Raising Glassy Sweepers
from Egg to Adult
The Aquarium and Roger Williams University Partner to Raise Glassy Sweepers from Egg to Adult.
With their deep bellies, bulbous eyes, and iridescent appearance, glassy sweepers or Pempheris schomburgkii can appear like a flash of light flitting back and forth in the ocean. The beautiful nocturnal fish native to Florida and the Caribbean can be found in crevices, swimming and hiding around coral reefs.
Currently, about 75 juvenile glassy sweepers are now on view in the Aquarium’s larval fishes exhibit located in the Blue Planet Action Center on the first floor. These sweepers were reared and raised from egg to adult for the first time as part of the Aquarium’s Larval Program developed in partnership with Roger Williams University researchers. The program aspires to raise certain marine animal species in-house to encourage conservation and avoid removing them from their native habitats.
It’s no secret that some species are more sensitive to collecting and handling than others. Dr. Andy Rhyne, a professor of marine biology at Roger Williams and Aquarium research scientist, points out that glassy sweepers are one of those fish that are fragile in the wild.
To help, 13 years ago, the two organizations combined their expertise to produce fish in the university’s marine laboratory. Later, a breeding system was created and installed at the Aquarium’s Animal Care Center in Quincy, MA, which houses the adult fish, or broodstock, glassy sweepers, which can grow to about six inches long.
Aquarium biologists provide the proper care and conditions for breeding the fickle fish. After spawning, the eggs are collected and transported to Roger Williams University, where they are raised from eggs to juvenile fish. The successful breeding of this fish adds an important species to a growing sustainability program which so far includes striped burrfish, planehead filefish, brown chromis, sharknose gobies, and dwarf seahorses.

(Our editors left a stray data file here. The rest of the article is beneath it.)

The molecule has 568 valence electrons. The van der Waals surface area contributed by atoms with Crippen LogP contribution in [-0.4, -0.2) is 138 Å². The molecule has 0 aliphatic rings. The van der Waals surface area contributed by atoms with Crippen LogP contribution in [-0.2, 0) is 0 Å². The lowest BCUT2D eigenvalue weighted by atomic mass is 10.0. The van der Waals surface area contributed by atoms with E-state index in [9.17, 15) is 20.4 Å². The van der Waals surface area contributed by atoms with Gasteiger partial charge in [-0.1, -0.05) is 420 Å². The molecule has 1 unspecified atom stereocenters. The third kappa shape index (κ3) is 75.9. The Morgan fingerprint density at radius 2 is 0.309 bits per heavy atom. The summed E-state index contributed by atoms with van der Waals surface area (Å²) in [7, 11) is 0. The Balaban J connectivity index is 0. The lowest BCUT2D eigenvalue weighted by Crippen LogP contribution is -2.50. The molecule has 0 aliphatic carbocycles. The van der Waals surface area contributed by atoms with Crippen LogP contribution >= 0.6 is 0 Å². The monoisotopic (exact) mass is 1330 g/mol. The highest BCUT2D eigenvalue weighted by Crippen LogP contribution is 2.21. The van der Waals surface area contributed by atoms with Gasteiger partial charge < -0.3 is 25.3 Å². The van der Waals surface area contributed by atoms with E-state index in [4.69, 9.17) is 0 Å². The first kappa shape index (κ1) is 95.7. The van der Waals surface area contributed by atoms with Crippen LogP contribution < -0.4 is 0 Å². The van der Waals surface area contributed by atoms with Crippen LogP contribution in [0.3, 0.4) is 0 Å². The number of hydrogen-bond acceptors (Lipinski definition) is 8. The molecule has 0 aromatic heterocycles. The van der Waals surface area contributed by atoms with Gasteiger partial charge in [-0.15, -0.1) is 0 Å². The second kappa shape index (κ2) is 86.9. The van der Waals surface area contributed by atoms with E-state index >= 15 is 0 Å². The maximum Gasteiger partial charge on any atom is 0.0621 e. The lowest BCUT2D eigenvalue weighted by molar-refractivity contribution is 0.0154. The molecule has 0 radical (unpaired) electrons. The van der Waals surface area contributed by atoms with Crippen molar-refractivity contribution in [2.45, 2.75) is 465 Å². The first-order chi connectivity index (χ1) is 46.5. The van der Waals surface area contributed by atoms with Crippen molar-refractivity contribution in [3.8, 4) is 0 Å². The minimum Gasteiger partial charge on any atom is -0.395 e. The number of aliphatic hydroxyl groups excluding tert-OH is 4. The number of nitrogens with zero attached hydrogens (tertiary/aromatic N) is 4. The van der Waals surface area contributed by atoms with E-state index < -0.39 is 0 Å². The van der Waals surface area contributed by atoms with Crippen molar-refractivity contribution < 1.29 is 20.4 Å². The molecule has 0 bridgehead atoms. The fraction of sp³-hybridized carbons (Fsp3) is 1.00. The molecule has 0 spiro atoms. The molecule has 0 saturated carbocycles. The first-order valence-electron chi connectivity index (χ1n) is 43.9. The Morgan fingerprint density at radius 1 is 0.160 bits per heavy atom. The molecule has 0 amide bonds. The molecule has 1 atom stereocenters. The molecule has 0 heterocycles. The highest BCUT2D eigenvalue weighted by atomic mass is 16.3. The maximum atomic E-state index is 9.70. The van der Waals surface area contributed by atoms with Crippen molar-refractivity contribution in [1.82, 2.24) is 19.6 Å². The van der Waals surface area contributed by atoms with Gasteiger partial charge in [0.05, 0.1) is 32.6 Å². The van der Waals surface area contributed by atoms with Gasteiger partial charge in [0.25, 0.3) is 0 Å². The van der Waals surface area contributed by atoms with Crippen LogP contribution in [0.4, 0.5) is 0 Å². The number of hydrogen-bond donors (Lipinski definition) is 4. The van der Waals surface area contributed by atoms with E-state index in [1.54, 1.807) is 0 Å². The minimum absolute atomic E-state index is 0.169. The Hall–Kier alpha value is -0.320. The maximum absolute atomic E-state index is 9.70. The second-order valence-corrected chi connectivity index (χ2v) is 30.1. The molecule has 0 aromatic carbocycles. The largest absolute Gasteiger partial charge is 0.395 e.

The goal, says Barbara Bailey, the Aquarium’s curator of Husbandry and Sustainability, is to expand the program with other institutions around the country. In years to come, the institutions will continue to raise popular public aquarium species such as lookdowns, smallmouth grunts, and glassy sweepers as part of a larger initiative. The work is part of a long-term plan that started long ago, Rhyne explains.
It’s important to note that Bailey and Aquarium staff aren’t interested in breeding a surplus of fish but rather just enough to maintain exhibits and programs. The program aims to satisfy the Association of Zoos and Aquariums’s (AZA) Aquatic Collections Sustainability Committee goals to boost support for breeding fish in-house more sustainably. The AZA will provide oversight by determining other priority species.